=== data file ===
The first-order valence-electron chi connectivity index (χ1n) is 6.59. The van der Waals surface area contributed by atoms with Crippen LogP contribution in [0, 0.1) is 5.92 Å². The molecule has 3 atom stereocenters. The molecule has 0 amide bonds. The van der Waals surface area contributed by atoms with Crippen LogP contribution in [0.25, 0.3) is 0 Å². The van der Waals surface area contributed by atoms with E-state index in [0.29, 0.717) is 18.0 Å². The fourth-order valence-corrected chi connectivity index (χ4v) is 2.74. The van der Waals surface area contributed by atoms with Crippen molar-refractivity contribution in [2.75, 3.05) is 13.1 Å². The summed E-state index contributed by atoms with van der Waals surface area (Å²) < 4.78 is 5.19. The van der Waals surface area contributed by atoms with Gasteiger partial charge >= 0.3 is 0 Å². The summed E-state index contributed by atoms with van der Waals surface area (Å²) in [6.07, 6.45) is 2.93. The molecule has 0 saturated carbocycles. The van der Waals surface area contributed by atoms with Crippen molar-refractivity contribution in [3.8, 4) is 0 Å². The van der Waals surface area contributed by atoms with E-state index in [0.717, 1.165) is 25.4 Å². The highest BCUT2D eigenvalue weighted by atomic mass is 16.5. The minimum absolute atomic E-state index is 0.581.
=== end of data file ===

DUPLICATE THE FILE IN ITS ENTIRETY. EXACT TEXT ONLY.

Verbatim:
The first-order valence-electron chi connectivity index (χ1n) is 6.59. The van der Waals surface area contributed by atoms with Crippen LogP contribution in [0, 0.1) is 5.92 Å². The molecule has 3 atom stereocenters. The molecule has 0 amide bonds. The van der Waals surface area contributed by atoms with Crippen LogP contribution in [0.25, 0.3) is 0 Å². The van der Waals surface area contributed by atoms with E-state index in [0.29, 0.717) is 18.0 Å². The fourth-order valence-corrected chi connectivity index (χ4v) is 2.74. The van der Waals surface area contributed by atoms with Crippen molar-refractivity contribution in [2.75, 3.05) is 13.1 Å². The summed E-state index contributed by atoms with van der Waals surface area (Å²) < 4.78 is 5.19. The van der Waals surface area contributed by atoms with Gasteiger partial charge >= 0.3 is 0 Å². The summed E-state index contributed by atoms with van der Waals surface area (Å²) in [6.07, 6.45) is 2.93. The molecule has 0 saturated carbocycles. The van der Waals surface area contributed by atoms with Crippen molar-refractivity contribution in [3.8, 4) is 0 Å². The van der Waals surface area contributed by atoms with E-state index in [0.717, 1.165) is 25.4 Å². The highest BCUT2D eigenvalue weighted by atomic mass is 16.5. The minimum absolute atomic E-state index is 0.581.